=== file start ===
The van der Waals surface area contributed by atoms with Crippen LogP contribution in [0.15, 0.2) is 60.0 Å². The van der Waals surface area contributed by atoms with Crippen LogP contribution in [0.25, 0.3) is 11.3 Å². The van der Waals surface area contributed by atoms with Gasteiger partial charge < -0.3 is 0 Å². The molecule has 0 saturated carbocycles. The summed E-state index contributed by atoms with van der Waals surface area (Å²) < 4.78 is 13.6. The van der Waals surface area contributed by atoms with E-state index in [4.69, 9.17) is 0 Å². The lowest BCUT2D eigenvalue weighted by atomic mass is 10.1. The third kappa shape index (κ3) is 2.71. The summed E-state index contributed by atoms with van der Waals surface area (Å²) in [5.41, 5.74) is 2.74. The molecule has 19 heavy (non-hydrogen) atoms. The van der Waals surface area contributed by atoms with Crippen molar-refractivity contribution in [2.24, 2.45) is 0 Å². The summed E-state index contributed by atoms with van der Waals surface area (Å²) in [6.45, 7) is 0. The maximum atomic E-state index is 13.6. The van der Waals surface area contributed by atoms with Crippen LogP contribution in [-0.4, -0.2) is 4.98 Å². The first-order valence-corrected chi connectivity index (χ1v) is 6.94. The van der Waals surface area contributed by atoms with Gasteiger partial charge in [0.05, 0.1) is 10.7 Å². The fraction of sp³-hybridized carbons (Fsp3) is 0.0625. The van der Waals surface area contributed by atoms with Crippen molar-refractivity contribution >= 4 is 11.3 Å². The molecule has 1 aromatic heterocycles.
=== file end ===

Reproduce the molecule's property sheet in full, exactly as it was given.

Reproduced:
The van der Waals surface area contributed by atoms with Crippen LogP contribution in [0.15, 0.2) is 60.0 Å². The van der Waals surface area contributed by atoms with Crippen LogP contribution in [0.25, 0.3) is 11.3 Å². The van der Waals surface area contributed by atoms with Gasteiger partial charge < -0.3 is 0 Å². The molecule has 0 saturated carbocycles. The summed E-state index contributed by atoms with van der Waals surface area (Å²) < 4.78 is 13.6. The van der Waals surface area contributed by atoms with E-state index in [4.69, 9.17) is 0 Å². The lowest BCUT2D eigenvalue weighted by atomic mass is 10.1. The third kappa shape index (κ3) is 2.71. The summed E-state index contributed by atoms with van der Waals surface area (Å²) in [5.41, 5.74) is 2.74. The molecule has 19 heavy (non-hydrogen) atoms. The van der Waals surface area contributed by atoms with Crippen molar-refractivity contribution in [2.24, 2.45) is 0 Å². The summed E-state index contributed by atoms with van der Waals surface area (Å²) in [6.45, 7) is 0. The maximum atomic E-state index is 13.6. The van der Waals surface area contributed by atoms with Crippen LogP contribution in [-0.4, -0.2) is 4.98 Å². The first-order valence-corrected chi connectivity index (χ1v) is 6.94. The van der Waals surface area contributed by atoms with Gasteiger partial charge in [0.05, 0.1) is 10.7 Å². The fraction of sp³-hybridized carbons (Fsp3) is 0.0625. The van der Waals surface area contributed by atoms with Crippen molar-refractivity contribution >= 4 is 11.3 Å². The molecule has 1 aromatic heterocycles.